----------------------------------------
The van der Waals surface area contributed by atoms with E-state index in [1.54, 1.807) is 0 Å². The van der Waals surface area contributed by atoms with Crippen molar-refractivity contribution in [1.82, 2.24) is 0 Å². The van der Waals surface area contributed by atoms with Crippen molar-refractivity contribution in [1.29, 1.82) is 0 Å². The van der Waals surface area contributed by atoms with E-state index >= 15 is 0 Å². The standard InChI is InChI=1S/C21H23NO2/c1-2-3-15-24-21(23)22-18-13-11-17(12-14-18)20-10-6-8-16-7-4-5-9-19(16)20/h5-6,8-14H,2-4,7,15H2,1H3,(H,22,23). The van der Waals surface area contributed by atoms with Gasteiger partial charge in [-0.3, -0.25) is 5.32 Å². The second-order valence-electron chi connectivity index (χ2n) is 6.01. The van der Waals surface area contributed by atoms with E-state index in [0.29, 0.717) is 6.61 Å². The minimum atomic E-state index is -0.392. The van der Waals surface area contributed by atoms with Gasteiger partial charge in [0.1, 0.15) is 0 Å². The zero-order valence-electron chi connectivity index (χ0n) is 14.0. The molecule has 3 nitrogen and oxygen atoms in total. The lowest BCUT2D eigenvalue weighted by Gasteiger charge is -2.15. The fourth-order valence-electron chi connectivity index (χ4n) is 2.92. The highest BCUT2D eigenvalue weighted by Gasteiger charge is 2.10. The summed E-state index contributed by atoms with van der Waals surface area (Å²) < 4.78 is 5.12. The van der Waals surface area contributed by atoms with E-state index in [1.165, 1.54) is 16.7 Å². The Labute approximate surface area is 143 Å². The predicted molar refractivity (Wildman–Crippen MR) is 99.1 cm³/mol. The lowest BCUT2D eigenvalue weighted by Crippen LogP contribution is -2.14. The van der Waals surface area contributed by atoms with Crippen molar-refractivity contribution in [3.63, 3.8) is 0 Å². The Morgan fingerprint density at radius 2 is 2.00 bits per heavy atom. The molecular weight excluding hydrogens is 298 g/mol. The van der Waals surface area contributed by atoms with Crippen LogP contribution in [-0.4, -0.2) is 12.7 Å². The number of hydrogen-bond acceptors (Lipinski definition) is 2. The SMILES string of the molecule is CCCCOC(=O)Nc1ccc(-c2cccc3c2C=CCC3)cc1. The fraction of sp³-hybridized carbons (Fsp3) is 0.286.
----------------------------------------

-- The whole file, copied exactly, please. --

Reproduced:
The van der Waals surface area contributed by atoms with E-state index in [1.54, 1.807) is 0 Å². The van der Waals surface area contributed by atoms with Crippen molar-refractivity contribution in [1.82, 2.24) is 0 Å². The van der Waals surface area contributed by atoms with Crippen molar-refractivity contribution in [1.29, 1.82) is 0 Å². The van der Waals surface area contributed by atoms with E-state index >= 15 is 0 Å². The standard InChI is InChI=1S/C21H23NO2/c1-2-3-15-24-21(23)22-18-13-11-17(12-14-18)20-10-6-8-16-7-4-5-9-19(16)20/h5-6,8-14H,2-4,7,15H2,1H3,(H,22,23). The van der Waals surface area contributed by atoms with Gasteiger partial charge in [-0.3, -0.25) is 5.32 Å². The second-order valence-electron chi connectivity index (χ2n) is 6.01. The van der Waals surface area contributed by atoms with E-state index in [0.29, 0.717) is 6.61 Å². The minimum atomic E-state index is -0.392. The van der Waals surface area contributed by atoms with Gasteiger partial charge in [0.1, 0.15) is 0 Å². The zero-order valence-electron chi connectivity index (χ0n) is 14.0. The molecule has 3 nitrogen and oxygen atoms in total. The lowest BCUT2D eigenvalue weighted by Gasteiger charge is -2.15. The fourth-order valence-electron chi connectivity index (χ4n) is 2.92. The highest BCUT2D eigenvalue weighted by Gasteiger charge is 2.10. The summed E-state index contributed by atoms with van der Waals surface area (Å²) < 4.78 is 5.12. The van der Waals surface area contributed by atoms with E-state index in [1.165, 1.54) is 16.7 Å². The Labute approximate surface area is 143 Å². The predicted molar refractivity (Wildman–Crippen MR) is 99.1 cm³/mol. The lowest BCUT2D eigenvalue weighted by Crippen LogP contribution is -2.14. The van der Waals surface area contributed by atoms with Crippen molar-refractivity contribution in [3.63, 3.8) is 0 Å². The Morgan fingerprint density at radius 2 is 2.00 bits per heavy atom. The molecular weight excluding hydrogens is 298 g/mol. The van der Waals surface area contributed by atoms with Crippen LogP contribution in [-0.4, -0.2) is 12.7 Å². The number of hydrogen-bond acceptors (Lipinski definition) is 2. The SMILES string of the molecule is CCCCOC(=O)Nc1ccc(-c2cccc3c2C=CCC3)cc1. The fraction of sp³-hybridized carbons (Fsp3) is 0.286.